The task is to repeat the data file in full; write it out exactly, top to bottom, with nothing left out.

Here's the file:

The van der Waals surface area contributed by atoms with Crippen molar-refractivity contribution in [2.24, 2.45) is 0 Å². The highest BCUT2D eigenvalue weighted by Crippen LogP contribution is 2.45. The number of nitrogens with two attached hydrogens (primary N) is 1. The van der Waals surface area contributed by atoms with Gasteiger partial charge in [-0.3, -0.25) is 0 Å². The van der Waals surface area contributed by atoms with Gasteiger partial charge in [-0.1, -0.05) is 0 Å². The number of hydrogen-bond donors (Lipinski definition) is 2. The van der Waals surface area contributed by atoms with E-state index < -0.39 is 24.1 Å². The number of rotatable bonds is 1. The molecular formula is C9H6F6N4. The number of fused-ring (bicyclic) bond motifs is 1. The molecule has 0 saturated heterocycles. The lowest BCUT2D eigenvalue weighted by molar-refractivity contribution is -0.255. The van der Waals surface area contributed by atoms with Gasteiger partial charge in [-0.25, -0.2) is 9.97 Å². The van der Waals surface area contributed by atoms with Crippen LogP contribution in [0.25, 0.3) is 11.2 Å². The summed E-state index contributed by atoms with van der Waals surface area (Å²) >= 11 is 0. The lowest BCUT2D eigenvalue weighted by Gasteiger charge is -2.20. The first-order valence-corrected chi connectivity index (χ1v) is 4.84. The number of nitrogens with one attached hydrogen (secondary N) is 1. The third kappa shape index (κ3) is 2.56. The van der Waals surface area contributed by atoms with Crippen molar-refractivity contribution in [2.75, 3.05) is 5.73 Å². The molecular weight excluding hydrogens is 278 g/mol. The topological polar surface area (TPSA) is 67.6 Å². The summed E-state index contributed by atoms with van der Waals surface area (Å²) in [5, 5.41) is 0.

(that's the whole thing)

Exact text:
The van der Waals surface area contributed by atoms with Crippen molar-refractivity contribution in [2.24, 2.45) is 0 Å². The highest BCUT2D eigenvalue weighted by Crippen LogP contribution is 2.45. The number of nitrogens with two attached hydrogens (primary N) is 1. The van der Waals surface area contributed by atoms with Gasteiger partial charge in [-0.3, -0.25) is 0 Å². The van der Waals surface area contributed by atoms with Gasteiger partial charge in [-0.1, -0.05) is 0 Å². The number of hydrogen-bond donors (Lipinski definition) is 2. The van der Waals surface area contributed by atoms with E-state index < -0.39 is 24.1 Å². The number of rotatable bonds is 1. The molecular formula is C9H6F6N4. The number of fused-ring (bicyclic) bond motifs is 1. The molecule has 0 saturated heterocycles. The lowest BCUT2D eigenvalue weighted by molar-refractivity contribution is -0.255. The van der Waals surface area contributed by atoms with Gasteiger partial charge in [-0.25, -0.2) is 9.97 Å². The van der Waals surface area contributed by atoms with Crippen LogP contribution in [0.25, 0.3) is 11.2 Å². The summed E-state index contributed by atoms with van der Waals surface area (Å²) >= 11 is 0. The lowest BCUT2D eigenvalue weighted by Gasteiger charge is -2.20. The first-order valence-corrected chi connectivity index (χ1v) is 4.84. The number of nitrogens with one attached hydrogen (secondary N) is 1. The third kappa shape index (κ3) is 2.56. The van der Waals surface area contributed by atoms with Crippen molar-refractivity contribution in [2.75, 3.05) is 5.73 Å². The molecular weight excluding hydrogens is 278 g/mol. The topological polar surface area (TPSA) is 67.6 Å². The summed E-state index contributed by atoms with van der Waals surface area (Å²) in [5, 5.41) is 0.